We believe that consideration should be given to providing narrow exceptions to the spousal privilege in cases where the victim is elderly, care-dependent, or otherwise vulnerable and the underlying crime at issue involves physical, sexual abuse, or even financial abuse.

A second case was Commonwealth v. Frederici. Here, the victim was in her 80s and a resident at a nursing home who relied on her caretakers to meet her basic needs. One caretaker had been sexually abusing her for a period of time unknown to law enforcement. Another worker walked in on this caretaker while he was receiving oral sex from the victim, and thankfully, reported it. The defense in this case was that this resident consented to having performed oral sex. We could not say as a matter of law that the victim could never consent to sexual activity and, unfortunately, we could not use her as a witness given her limited mental state.

Consent in this case is a troubling legal defense. But it was a valid legal defense. We believe that consideration should be given to expanding the crime of institutional sexual assault to include in-home care workers and nursing home facility employees. Such a change would eliminate consent as a defense in such cases. Presently, institutional sexual assault applies in settings such as prison and schools, where those in a position of power, such as prison guards and teaches, are not permitted to have sex with prisoners or students, respectively, because when someone is in a position of power, true consent cannot really occur.

Financial Abuse of the Elderly

A majority of the financial abuse that we see comes from individuals who obtain the power of attorney of an elderly individual either legitimately or illegitimately and then raid his or her bank account. More broadly, those who financially exploit the elderly are those typically in positions of trust or power or with fiduciary obligations. The consequences are significant. By the time law enforcement discovers the fraud, the money is often gone, and there is often little hope of recovering it. We often learn about financial exploitation from those who work in assisted living facilities themselves, when the bills of elderly individuals have not been paid.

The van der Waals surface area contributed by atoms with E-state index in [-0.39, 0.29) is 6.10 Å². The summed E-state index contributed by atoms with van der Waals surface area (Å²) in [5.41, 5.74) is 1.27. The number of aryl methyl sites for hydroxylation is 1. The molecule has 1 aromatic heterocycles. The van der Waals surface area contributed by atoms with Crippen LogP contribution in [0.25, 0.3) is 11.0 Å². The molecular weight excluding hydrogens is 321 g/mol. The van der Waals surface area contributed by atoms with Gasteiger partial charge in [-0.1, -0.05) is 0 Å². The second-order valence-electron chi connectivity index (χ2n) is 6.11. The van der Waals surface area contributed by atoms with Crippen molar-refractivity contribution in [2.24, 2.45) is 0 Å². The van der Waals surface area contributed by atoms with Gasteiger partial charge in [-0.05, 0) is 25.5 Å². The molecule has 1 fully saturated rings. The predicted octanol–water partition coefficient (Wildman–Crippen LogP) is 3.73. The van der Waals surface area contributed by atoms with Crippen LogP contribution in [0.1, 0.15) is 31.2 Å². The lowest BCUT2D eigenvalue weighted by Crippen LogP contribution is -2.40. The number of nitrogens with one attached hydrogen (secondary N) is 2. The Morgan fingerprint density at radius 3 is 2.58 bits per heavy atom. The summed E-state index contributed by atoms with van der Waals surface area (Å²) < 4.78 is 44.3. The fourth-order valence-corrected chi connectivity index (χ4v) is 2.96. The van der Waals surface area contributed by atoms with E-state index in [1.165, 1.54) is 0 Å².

In terms of prosecution, our challenges typically exist because of the mental and/or physical state of the victim. In many instances, they will have some form of dementia, which makes proving the elements of the crime difficult. Then there is the fact that victims are embarrassed.

We need to identify these crimes early before all the money has been depleted. Reducing or eliminating civil liability for a bank, for example, to report instances of suspected financial theft or fraud would help this effort tremendously because increasing cooperation between the banking community and law enforcement is so critical.

HB 399 provides an important framework for holding perpetrators accountable. We recommend focusing on the salient point of the legislation: holding those that commit financial crimes against the elderly, especially by those in positions of trust. To that end, we would recommend that enhancements to the current theft include instances where the perpetrator is a person in a position of trust and the victim is elderly. New Jersey recently enacted such a law (N.J.S. 2C:20-1-2), where a person in a position of trust includes:

  • Parent, spouse, adult child or other relative;
  • Joint tenant or tenant in common;
  • A person with a fiduciary obligation;
  • A person who receives money or other consideration for providing care;
  • A person who lives with or provides some component of home care service.

Penalties could be increased further if the elderly victim is a dependent-care person.

Additionally, New Hampshire (N.H. Rev. Stat. Chapter 173-D) permits protective orders for those who have engaged in exploitation of a vulnerable elderly person, such as those who are unable to manage their own finances, and there are criminal penalties for violating such an order. Thank you again for the opportunity to speak with you this morning, and we would be happy to answer any questions.